Perennials, 2-30+ cm. Caudices ± branched, branches notably thickened distally. Stems 1-35(-60), erect, unbranched. Leaves all basal, new leaves tightly clustered; blades spatulate or oblanceolate to linear-oblanceolate, entire, glabrous or ± hairy, often lanuginose, sericeous, or strigoso-canescent, eglandular or ± gland-dotted. Heads 1-35(-60) per plant, borne singly. Peduncles 0.5-30 cm, ± hairy. Involucres 7-12 × 8-16 mm. Outer phyllaries 6-12, 3.9-9(-11.5) mm, margins 0-0.4 mm wide, sometimes slightly scarious, abaxial faces ± hairy. Ray florets 8-15(-21); corollas 9-19 mm. Disc florets 25-200+; corollas yellow, 2.7-4.3 mm. Cypselae 2-4 mm; pappi of 5-8 obovate to oblanceolate, aristate scales 2.2-3.7 mm.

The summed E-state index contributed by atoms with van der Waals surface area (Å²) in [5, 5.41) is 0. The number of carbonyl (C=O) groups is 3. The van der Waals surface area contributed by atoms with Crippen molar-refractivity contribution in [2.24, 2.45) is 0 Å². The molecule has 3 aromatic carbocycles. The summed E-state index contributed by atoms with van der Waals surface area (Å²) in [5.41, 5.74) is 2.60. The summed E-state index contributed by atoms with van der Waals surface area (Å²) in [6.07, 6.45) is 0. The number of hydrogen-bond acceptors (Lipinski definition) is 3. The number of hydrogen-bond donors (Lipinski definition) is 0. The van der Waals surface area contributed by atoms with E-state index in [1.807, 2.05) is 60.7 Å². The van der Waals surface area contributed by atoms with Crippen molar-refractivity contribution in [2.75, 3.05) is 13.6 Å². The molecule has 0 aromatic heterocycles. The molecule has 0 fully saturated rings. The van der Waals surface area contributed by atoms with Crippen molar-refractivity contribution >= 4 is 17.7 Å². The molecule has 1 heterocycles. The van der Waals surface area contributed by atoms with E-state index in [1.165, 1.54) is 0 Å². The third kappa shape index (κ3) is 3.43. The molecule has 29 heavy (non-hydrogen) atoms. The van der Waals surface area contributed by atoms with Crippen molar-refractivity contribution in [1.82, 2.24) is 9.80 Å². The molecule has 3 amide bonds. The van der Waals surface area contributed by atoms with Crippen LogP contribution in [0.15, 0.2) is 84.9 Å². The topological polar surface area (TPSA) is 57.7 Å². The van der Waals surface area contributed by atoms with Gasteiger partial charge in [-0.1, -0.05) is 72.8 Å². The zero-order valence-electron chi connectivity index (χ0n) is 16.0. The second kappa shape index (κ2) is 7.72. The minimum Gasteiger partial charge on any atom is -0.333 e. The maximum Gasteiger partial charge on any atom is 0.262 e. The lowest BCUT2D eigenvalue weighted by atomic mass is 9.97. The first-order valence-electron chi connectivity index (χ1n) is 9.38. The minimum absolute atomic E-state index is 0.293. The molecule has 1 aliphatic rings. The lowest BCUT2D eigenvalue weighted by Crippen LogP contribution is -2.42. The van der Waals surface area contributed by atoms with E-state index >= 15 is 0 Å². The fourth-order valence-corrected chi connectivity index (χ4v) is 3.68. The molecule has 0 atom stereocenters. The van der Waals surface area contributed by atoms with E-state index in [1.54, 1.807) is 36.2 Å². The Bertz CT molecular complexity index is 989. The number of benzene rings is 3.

Duration: Perennial Nativity: Native Lifeform: Forb/Herb General: Perennial, 6-15 cm tall; stems scapose, 1-35, erect, glabrous to villous; caudex branched. Leaves: Basal only, alternate, spatulate, oblanceolate, or linear-oblanceolate, 0.5-10 cm long, 1-8 mm wide, midvein distinct, surfaces glabrous to more-or-less pubescent, often tomentose, silky-hairy, or somewhat strigose, densely gland-dotted, margins entire. Flowers: Heads solitary, borne on scapes; bractlets subtending the involucre 12-18, in 2 series, reflexed; involucre campanulate, 1.4-2.5 cm long, green with dark gray or purplish tips; phyllaries 13-18 in 2 series, margins membranous; ray flowers only, mostly 40-100, yellow; flowers April-September. Fruits: Achene, somewhat obpyramidal, 3-3.7 mm long, pubescent; pappus of 5-8 obovate to oblanceolate awn-tipped scales, 2-3.5 mm long. Ecology: Meadows, rocky slopes, hillsides, roadsides, edges of wooded areas; 1200-2600 m (4000-8500 ft); Apache, Coconino, La Paz, Maricopa, Mohave, Navajo, and Yavapai counties; western and southwestern U.S. Notes: Ours, as here described, is var. arizonica. Tetraneuris argentea (perkysue) [=Hymenoxys argentea] has both basal and cauline leaves, the surfaces finely appressed pubescent and more-or-less gland-dotted; heads are solitary or as many as 7 per stem in panicle-like arrays. It typically occurs on hillsides, along roadsides, and in open habitats at 2000-2400 m (6500-8000 ft). Tetraneuris ivesiana (Ives- fournerved daisy) [=Hymenoxys ivesiana] is very similar to T. argentea but the leaf blades are glabrous or sparsely to moderately tomentose to silky pubescent and usually densely gland-dotted; heads are 5- 30 per plant, arranged in panicle- to corymb-like arrays. It occurs in similar habitats. Stemless hymenoxys is occasionally available as nursery stock for the native plant garden. The Hopi use it to make a poultice to alleviate hip and back pain, especially in pregnant women. Editor: Springer et al. 2008